Sue and Martin above Zermatt - 2018

Sue and Martin above Zermatt - 2018

Saturday, 9 November 2019

Saturday 9 November 2019 - Hotel Anacapri (Room 101)


 

 

 
8.00 Breakfast outside the Posada
9.00 Leave for Malaga airport in the minibus
11.00 Bus to Granada
13.30 Granada bus station
13.45 Bus 33 to the Cathedral
14.00 Lunch by the Cathedral before heading 100 metres east to Room 101

We were sad to leave Canillas, as was the supermarket owner who made up our last tuna baguette sad to see us going. The walking season here is drawing to a close. Collett's trips now take a break until April.

The 10.45 bus claimed to be full, despite only a handful of people getting on at the airport. But the next bus had space. Best to book tickets, we decided, so we now have them for the return journey. €11.75 per person per two and a half hour journey.

Fine views of the snow capped Sierra Nevada from our seats at the front of the bus.

Once installed in Room 101, we enjoyed a little sortie into the streets thronged with tourists. Sadly the Cathedral was shut to visitors. We headed on a 2 - 3 km circuit. It's a hilly city. We soon felt weary.

So we are now just chilling out before seeking some rehydration fluid and a light meal. I am still conscious of having over eaten last night - Gustavo's tapas and barbecue was delicious, but I helped myself to too much!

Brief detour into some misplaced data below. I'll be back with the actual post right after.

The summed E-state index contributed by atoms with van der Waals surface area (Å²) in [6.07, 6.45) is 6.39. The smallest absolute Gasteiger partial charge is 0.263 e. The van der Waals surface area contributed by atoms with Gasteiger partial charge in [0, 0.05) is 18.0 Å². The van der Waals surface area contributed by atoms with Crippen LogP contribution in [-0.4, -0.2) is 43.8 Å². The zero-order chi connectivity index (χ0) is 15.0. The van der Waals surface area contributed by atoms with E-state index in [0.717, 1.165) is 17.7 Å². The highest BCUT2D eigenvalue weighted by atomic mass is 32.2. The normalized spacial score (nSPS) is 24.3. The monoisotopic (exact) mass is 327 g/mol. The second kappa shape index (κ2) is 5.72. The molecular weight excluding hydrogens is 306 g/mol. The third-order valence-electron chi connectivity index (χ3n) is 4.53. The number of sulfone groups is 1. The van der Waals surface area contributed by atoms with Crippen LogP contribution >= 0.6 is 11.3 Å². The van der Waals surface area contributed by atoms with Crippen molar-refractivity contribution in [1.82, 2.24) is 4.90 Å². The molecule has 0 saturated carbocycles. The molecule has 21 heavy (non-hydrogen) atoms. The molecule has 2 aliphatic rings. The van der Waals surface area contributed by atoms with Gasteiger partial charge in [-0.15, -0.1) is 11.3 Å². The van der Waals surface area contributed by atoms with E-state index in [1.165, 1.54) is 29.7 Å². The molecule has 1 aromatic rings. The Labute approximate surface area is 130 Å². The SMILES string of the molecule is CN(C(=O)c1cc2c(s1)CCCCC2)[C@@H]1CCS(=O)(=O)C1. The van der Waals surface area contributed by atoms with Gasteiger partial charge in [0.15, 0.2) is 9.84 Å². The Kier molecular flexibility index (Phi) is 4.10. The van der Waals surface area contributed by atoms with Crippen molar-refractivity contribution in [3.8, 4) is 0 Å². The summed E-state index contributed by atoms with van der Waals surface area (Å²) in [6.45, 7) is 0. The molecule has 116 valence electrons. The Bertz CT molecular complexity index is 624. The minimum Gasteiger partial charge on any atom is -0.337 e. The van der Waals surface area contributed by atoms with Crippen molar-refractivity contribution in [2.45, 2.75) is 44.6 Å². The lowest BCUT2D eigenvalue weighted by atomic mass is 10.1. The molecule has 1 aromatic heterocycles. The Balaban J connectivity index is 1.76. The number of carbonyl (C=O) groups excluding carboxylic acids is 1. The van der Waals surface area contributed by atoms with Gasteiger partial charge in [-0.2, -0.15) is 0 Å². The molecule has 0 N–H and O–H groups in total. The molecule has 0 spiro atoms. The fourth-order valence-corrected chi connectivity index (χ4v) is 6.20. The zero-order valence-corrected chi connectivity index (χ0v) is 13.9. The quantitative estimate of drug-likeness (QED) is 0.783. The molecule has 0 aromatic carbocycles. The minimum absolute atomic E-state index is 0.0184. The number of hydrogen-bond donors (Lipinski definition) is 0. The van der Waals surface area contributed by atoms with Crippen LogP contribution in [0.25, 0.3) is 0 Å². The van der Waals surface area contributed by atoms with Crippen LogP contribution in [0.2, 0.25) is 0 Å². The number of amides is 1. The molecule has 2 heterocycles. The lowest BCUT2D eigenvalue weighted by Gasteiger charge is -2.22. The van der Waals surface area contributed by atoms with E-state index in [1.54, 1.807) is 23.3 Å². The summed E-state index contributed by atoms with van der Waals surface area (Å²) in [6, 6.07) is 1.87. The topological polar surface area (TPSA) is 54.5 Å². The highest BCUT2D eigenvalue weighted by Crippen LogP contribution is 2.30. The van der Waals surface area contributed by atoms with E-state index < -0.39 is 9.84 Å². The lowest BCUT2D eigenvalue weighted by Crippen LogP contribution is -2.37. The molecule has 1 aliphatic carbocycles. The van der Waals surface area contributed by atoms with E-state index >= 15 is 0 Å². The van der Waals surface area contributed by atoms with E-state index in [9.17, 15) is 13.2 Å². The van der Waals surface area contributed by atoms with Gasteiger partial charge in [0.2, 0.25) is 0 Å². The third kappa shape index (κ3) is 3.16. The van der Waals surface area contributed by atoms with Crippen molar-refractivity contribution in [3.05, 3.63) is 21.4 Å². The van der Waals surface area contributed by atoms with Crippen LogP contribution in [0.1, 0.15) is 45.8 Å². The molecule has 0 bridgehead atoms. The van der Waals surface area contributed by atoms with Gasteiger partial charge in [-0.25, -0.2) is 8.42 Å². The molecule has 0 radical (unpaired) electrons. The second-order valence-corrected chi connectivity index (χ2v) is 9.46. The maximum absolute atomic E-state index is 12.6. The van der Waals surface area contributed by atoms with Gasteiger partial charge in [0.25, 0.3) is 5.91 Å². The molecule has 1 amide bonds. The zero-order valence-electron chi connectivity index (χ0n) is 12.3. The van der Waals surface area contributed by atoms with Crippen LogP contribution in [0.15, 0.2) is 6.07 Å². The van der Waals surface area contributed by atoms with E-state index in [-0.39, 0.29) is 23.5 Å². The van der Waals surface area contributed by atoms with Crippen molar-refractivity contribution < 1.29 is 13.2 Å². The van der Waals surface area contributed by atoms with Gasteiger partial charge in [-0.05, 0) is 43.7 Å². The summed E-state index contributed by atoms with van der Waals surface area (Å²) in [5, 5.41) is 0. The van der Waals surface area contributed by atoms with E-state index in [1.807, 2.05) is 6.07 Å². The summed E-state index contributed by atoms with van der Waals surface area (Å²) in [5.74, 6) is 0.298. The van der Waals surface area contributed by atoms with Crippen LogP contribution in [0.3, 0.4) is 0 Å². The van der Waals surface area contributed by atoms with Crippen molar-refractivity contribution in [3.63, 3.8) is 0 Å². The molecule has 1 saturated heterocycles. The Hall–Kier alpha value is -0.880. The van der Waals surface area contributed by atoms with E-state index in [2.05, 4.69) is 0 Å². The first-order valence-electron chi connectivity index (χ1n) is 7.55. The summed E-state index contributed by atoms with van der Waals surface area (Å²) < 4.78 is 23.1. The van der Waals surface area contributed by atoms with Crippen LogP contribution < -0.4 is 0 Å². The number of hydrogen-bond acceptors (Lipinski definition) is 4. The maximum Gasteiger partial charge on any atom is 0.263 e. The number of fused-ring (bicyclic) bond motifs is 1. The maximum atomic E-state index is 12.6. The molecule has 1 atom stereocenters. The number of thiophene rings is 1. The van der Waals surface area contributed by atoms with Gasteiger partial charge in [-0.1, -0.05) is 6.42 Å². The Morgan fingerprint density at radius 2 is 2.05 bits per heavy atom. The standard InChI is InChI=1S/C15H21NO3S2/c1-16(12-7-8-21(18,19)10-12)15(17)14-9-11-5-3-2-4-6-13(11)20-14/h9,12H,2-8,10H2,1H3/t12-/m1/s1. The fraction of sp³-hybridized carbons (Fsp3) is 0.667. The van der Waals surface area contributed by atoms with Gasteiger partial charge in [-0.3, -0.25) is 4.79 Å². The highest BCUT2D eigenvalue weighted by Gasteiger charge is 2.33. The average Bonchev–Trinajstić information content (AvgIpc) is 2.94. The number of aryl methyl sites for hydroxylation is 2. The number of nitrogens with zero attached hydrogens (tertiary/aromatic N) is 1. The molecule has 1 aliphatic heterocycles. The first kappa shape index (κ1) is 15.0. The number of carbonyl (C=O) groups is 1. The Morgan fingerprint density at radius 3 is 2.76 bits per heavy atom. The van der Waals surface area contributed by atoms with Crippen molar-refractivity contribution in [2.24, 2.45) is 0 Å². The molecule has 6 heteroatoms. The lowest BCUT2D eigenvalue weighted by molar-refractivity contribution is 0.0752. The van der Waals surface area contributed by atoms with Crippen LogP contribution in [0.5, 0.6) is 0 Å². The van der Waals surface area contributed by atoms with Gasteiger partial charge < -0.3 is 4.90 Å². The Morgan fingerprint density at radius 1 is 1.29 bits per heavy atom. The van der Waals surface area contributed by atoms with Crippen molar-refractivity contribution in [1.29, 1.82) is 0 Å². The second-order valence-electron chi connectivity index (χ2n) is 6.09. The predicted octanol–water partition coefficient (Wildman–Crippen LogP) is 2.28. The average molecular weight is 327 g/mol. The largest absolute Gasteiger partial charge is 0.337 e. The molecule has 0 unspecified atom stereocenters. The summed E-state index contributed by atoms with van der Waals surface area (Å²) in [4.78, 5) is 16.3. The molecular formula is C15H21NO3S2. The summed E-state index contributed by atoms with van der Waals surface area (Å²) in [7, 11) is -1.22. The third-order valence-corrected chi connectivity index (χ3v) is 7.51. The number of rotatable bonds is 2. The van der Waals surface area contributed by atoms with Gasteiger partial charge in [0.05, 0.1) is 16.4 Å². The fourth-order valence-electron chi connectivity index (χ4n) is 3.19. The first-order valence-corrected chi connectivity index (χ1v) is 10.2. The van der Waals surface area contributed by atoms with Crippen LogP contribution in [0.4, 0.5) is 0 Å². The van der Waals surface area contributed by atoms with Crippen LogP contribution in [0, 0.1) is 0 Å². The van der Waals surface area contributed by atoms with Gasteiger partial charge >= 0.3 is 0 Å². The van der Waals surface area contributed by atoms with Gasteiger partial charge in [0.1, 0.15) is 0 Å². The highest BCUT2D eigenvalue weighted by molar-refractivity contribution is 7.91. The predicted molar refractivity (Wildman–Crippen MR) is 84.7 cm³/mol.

Later, after the first attempt to send this posting failed due to trying to post four pictures rather than three, we enjoyed prawn and chicken salads in huge bowls at La Vinoteca restaurant, a few metres away from the hotel. Our persistent failure to find the entrance will be long in the memory!

Today's pictures:
Room 101
Granada Cathedral
A typical street in Granada

Friday, 8 November 2019

Friday 8 November 2019 - Acebuchal


 

 

 
Today's 'hard' walk, whilst eschewed by Tom and Cary, saw 17 of us going with Mick to another Fabrica de Luz - this one the other side of Competa, some way down a gravel track.

We started through a ford then along a continuation of the track, before heading up a steep, narrow, scratchy path, eventually reaching a col, Puerto Paez Blanca, at 750 metres.

On the way, a couple of mountain bikers, a couple of walking groups, fringed pinks and a lone ibex.

A gentle descent on a good path led to a ruin - Venta Cebollero o Cebollera - our first lunch stop, where butties from the hotel or the supermarket were despatched. Our flask of tea went down well. Nobody else has that luxury.

A narrow path on an old mule track beside and sometimes inside a dry river bed led us in another 45 minutes or so to the hamlet of Acebuchal. This hamlet was once used by partisans in the civil war, following which Franco sought revenge by evicting all the residents and removing the roofs of the houses.

In the 1990s some descendants of previous residents, Antonio and his wife, decided to renovate their old family home, and they encouraged others to do likewise. By 2005, the hamlet had been restored, with some difficulty and at a cost. Since then Antonio has opened a restaurant and acquired a couple of properties that he rents out. The restaurant is very popular. Initially a summer amenity, it is now a year round attraction.

Coffee/beer/tea and an assortment of cakes provided us with an ample second lunch in the busy restaurant in this attractive hamlet.